I seem to spend an inordinate amount of time wading through my email junk folder looking for legitimate emails that wind up in there, often from readers. I hate the thought of missing something good from you or something else of importance, so I do spend the time searching as carefully as I can through that folder. I’m sure I still miss some.
It stands to reason that most email addresses that are not whitelisted or added to your address book already will go directly to the junk folder, although not all of them do. I’ve long given up trying to figure out exactly what triggers the filters to kick in and mark some emails as spam and others not.
Seems like it has a nasty habit of marking the legitimate ones as junk, and the ones that seem obvious to me to be spam, as not junk. Go figure.
There are, however, a couple of scenarios that I know of that will most likely trigger the filters and there are steps you can take as an email marketer to limit your emails winding up in the junk folder of your recipients.
Even though you and I check our junk folders regularly (you do don’t you?), not everybody does. So who knows how many of your legitimate marketing emails are getting lost?
First, use double opt-in for building your list. This is your best safe-guard against the filters, but even so, other things will trip them.
Second, use the Spam Checker option that’s built right in to most every third-party email delivery service (like Aweber, iContact, and Constant Contact) to check for trigger words and phrases that might get you in the junk folder.
It is especially important to avoid using trigger words in your subject lines, but if you also put them in the body of your email, that’ll likely get you filtered, as well.
Here are some links to sites that will give you a heads-up about trigger words:
Do you ever wonder why it looks like some folks just can’t spell? What they’re doing is trying to circumvent the filters. Sometimes it works, sometimes not. Do too much of that sort of thing and the filters will get you eventually, anyway. I’m talking about using words like “muney” instead of “money” or extra punctuation like this: f.r..e.e.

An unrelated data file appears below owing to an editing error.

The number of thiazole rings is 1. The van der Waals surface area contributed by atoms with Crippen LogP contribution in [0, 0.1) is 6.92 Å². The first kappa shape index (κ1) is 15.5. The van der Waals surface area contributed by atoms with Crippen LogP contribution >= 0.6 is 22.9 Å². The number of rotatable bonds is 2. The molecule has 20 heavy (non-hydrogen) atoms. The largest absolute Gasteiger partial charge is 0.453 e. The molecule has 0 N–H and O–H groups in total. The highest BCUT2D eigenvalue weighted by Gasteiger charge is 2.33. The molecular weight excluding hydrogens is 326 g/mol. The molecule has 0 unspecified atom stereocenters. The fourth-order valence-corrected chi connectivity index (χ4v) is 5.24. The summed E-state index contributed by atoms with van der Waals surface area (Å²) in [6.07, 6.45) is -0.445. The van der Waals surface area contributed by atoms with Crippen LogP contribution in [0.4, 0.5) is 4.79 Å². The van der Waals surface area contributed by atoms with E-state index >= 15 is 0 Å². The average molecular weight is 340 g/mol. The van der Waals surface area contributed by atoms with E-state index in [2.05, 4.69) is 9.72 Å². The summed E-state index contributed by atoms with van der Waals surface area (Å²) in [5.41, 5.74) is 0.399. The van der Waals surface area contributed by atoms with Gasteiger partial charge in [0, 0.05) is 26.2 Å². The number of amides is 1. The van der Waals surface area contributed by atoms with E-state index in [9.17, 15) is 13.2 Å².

In addition, what I see happening more and more these days is quite easily remedied. When people sign up for your list, you tell them what email they should whitelist or add to their address books so they don’t miss your emails. That’s the email you should always use to send from.
But what I am seeing more and more is that people are sending me emails from all different sorts of email addresses and url’s. When you signed up for this ezine you were told to whitelist the address: email@example.com.
We get into trouble when we start using variations on our email addresses such as firstname.lastname@example.org, or email@example.com, or firstname.lastname@example.org. Each of these variations will likely put your email into the junk folder, let alone confuse the heck out of your subscribers. So stop doing that. Stick with one “from” email address even if you have a variety of different business interests going on. By sticking with email@example.com for everything I send you, you’re more likely to get it regardless of the topic I’m promoting at any one time.
It’s funny, the CAN-SPAM Act was put into place to help consumers cut back on the amount of spam emails they receive, but as it turns out, the only people that Act has seemed to hurt are legitimate email marketers like you and me, making it difficult to get our emails delivered to the inbox every time.
Take some precautions to check every email you send for troublesome trigger words, use double opt-in for sign-ups, and use the same “from” email address every time and your emails should get into your recipients email inbox every time.© Copyright 2010 Marty Marsh